'Dance Moms' star pleads guilty to federal charges

PITTSBURGH (AP) — "Dance Moms" star Abby Lee Miller pleaded guilty Monday to federal charges related to bankruptcy fraud and money laundering charges.

Channel 11's Aaron Martin reported that Miller pleaded guilty to charges that she did not disclose $675,000 in income despite her Penn Hills dance studio being in Chapter 11 bankruptcy.

Miller also pleaded guilty to charges that she brought $120,000 to $150,000 worth of Australian currency into the US without declaring it. Prosecutors said the money was smuggled into the US in plastic storage bags.

Two months later, Miller sent a text message to a friend discussing their “foreign cash” and the need for “money laundering.”

Miller issued a statement saying she accepts responsibility for the charges after federal prosecutors added the currency reporting charge last week. Prosecutors said she violated a law in August 2014 that requires people to report bringing more than $10,000 worth of foreign currency into the country.

Miller was first charged last fall with illegally trying to hide $775,000 worth of income from the Lifetime network reality show and spinoff projects during her Chapter 11 bankruptcy.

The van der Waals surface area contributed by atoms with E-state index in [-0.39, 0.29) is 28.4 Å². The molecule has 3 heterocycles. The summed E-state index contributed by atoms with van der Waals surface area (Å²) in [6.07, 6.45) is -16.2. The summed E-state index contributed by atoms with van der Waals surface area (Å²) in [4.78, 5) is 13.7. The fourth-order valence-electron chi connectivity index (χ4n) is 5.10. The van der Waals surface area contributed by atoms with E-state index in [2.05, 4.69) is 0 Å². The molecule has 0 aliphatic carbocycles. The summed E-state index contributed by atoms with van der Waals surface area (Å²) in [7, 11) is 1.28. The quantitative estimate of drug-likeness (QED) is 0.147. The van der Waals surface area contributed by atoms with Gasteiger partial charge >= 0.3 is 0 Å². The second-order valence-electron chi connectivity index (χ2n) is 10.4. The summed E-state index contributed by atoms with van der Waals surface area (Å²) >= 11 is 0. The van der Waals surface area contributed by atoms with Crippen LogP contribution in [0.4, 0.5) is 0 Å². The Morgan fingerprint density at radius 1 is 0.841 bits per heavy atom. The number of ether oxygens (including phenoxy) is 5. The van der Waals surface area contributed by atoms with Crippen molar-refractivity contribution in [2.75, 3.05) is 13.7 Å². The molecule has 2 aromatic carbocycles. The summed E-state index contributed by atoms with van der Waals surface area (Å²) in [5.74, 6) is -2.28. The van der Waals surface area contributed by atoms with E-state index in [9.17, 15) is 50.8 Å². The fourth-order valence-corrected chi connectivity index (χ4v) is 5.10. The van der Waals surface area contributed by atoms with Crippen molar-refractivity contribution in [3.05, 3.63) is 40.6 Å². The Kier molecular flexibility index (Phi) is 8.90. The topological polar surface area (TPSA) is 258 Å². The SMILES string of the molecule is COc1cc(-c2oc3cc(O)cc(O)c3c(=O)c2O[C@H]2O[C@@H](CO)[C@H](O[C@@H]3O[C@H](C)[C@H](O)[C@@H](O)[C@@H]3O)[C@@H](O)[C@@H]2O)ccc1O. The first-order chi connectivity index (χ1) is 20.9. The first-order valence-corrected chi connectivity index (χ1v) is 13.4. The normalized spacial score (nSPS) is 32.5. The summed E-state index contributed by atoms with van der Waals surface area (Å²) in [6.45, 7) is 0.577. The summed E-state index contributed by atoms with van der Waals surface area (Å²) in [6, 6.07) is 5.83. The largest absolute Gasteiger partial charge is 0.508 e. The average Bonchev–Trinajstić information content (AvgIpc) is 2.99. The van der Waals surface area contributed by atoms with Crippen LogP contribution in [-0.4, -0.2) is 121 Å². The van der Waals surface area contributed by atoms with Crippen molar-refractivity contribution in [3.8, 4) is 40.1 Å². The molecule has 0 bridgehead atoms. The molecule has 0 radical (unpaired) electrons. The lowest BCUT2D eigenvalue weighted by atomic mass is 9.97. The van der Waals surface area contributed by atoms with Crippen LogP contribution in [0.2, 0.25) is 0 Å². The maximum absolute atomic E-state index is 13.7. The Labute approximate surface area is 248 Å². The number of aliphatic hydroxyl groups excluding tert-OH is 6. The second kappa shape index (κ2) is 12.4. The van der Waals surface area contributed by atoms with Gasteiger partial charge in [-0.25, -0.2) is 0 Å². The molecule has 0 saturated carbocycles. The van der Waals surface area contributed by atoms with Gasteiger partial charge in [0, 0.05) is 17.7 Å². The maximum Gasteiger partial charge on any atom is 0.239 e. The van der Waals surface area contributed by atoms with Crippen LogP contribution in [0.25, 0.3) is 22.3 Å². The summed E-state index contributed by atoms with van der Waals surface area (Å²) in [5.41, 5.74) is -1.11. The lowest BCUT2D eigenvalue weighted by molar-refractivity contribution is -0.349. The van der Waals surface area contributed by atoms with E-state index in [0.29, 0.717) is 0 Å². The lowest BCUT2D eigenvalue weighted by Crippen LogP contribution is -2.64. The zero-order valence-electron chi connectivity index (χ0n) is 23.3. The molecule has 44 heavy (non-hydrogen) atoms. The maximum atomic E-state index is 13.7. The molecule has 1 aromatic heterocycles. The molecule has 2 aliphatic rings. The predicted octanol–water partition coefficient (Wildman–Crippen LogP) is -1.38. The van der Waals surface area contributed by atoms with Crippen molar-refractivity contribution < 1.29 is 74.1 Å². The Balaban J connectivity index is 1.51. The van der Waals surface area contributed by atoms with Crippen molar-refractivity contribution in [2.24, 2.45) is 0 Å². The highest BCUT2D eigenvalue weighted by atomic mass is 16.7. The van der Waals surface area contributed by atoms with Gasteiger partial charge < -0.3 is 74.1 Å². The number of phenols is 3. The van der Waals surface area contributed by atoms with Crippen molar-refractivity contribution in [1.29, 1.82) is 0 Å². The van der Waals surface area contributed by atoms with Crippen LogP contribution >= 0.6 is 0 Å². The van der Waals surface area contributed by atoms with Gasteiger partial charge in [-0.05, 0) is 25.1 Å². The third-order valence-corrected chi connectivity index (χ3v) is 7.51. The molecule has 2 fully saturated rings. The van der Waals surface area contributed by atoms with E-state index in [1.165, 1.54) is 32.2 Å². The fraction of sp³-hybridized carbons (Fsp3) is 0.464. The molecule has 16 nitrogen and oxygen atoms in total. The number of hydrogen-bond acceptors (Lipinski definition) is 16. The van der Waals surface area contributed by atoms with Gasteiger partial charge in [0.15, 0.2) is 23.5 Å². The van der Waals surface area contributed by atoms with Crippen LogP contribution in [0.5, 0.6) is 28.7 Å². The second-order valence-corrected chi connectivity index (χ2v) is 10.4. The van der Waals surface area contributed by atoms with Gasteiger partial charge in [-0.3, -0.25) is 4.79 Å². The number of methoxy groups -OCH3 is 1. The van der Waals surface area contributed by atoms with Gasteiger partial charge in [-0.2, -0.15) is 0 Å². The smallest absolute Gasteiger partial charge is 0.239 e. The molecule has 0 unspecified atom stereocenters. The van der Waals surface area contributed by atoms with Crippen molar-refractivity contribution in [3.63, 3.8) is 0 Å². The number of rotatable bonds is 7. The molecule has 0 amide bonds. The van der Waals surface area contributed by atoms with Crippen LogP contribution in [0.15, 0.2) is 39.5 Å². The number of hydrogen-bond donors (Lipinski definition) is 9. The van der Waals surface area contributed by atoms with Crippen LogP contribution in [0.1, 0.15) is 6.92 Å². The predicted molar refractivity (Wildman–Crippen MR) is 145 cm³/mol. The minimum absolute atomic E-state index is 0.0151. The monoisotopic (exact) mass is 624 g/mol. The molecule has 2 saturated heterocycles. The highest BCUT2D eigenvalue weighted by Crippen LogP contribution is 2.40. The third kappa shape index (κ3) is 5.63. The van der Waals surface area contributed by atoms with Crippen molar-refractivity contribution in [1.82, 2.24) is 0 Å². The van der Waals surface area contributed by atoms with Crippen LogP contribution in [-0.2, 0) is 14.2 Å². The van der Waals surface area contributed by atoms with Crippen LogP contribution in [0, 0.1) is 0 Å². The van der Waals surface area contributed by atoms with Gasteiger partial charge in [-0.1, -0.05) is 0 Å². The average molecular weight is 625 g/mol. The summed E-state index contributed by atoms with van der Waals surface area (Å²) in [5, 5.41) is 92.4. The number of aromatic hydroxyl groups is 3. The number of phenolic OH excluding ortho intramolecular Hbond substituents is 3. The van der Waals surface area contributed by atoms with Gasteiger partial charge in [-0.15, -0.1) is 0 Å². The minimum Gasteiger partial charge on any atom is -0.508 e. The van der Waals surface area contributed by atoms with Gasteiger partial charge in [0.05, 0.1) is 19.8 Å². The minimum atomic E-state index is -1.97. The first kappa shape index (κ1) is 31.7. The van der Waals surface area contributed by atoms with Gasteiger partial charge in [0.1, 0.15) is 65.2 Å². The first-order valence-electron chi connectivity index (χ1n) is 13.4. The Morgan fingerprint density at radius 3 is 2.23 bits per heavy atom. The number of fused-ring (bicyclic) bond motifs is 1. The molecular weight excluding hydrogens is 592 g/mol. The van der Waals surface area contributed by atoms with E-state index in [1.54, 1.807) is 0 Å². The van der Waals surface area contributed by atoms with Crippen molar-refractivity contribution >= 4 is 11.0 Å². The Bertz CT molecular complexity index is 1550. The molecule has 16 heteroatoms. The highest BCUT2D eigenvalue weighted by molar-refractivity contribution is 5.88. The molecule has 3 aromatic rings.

Miller's emailed statement was relayed through her Pittsburgh-based defense attorney Robert Ridge.

"Events over the past several months have been extremely challenging for me, my family, my friends and most important, my students. Because of this I made the very difficult decision to close the door on this chapter of my life by accepting responsibility for mistakes I have made along the way," the statement said.

"I appreciate all the wonderful messages of support I've received from around the world and look forward to the future and getting back to my life's work; helping young dancers fulfill their potential," Miller's statement concluded.

Miller's publicist, Sheryl Main, said Miller's statement about "this chapter" of her life refers only to the criminal charges, not her work on "Dance Moms."

Miller is known for her outspoken, brash behavior and pursuit of perfectionism from her students. Critics of "Dance Moms" accuse Miller of being emotionally abusive, and many episodes show her students in tears. The show was based out of her dance studio in Penn Hills, a Pittsburgh suburb, which is why the charges were filed in Pittsburgh even though Miller now lives in Los Angeles.

The investigation began when a channel-surfing bankruptcy judge saw Miller on TV in December 2012 and figured she had to be making more than the $8,899 in monthly income she was claiming.

The FBI and other agencies eventually determined Miller hid more than $228,000 in income from appearances on "Dance Moms" and a spin-off, "Abby's Ultimate Dance Competition" and nearly $550,000 more from personal appearances, dance sessions and merchandise sold through her website,

A statement released by Miller's attorney following Monday's hearing said that Miller's creditors incurred no loss. She will be sentenced after a similar "zero loss" bankruptcy case is resolved by the United States Court of Appeals for the Third Circuit.

Prosecutors want Miller to serve 24-30 months in prison, but her defense will push for less than six months.

Sentencing has been tentatively scheduled for October 11.